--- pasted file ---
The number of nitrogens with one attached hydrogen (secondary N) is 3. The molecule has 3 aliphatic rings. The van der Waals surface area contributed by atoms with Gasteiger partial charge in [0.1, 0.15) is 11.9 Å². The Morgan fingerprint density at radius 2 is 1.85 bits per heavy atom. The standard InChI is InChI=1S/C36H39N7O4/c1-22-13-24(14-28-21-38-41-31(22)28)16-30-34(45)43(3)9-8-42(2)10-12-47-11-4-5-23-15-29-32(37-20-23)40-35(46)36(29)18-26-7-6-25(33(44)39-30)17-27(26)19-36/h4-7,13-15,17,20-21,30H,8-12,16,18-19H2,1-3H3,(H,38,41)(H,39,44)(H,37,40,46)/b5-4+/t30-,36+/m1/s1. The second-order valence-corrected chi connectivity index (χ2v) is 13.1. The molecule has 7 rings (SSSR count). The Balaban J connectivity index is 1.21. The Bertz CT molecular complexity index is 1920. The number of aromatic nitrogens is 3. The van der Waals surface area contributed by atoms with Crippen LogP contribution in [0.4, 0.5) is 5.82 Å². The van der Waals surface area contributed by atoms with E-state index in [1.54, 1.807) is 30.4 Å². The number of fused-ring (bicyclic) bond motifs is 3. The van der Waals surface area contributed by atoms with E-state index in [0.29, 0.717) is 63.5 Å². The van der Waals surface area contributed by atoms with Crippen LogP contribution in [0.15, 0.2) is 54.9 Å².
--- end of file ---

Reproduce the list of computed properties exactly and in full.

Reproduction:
The number of nitrogens with one attached hydrogen (secondary N) is 3. The molecule has 3 aliphatic rings. The van der Waals surface area contributed by atoms with Gasteiger partial charge in [0.1, 0.15) is 11.9 Å². The Morgan fingerprint density at radius 2 is 1.85 bits per heavy atom. The standard InChI is InChI=1S/C36H39N7O4/c1-22-13-24(14-28-21-38-41-31(22)28)16-30-34(45)43(3)9-8-42(2)10-12-47-11-4-5-23-15-29-32(37-20-23)40-35(46)36(29)18-26-7-6-25(33(44)39-30)17-27(26)19-36/h4-7,13-15,17,20-21,30H,8-12,16,18-19H2,1-3H3,(H,38,41)(H,39,44)(H,37,40,46)/b5-4+/t30-,36+/m1/s1. The second-order valence-corrected chi connectivity index (χ2v) is 13.1. The molecule has 7 rings (SSSR count). The Balaban J connectivity index is 1.21. The Bertz CT molecular complexity index is 1920. The number of aromatic nitrogens is 3. The van der Waals surface area contributed by atoms with Crippen LogP contribution in [0.4, 0.5) is 5.82 Å². The van der Waals surface area contributed by atoms with E-state index in [1.54, 1.807) is 30.4 Å². The number of fused-ring (bicyclic) bond motifs is 3. The van der Waals surface area contributed by atoms with E-state index in [0.29, 0.717) is 63.5 Å². The van der Waals surface area contributed by atoms with Crippen LogP contribution in [0.15, 0.2) is 54.9 Å².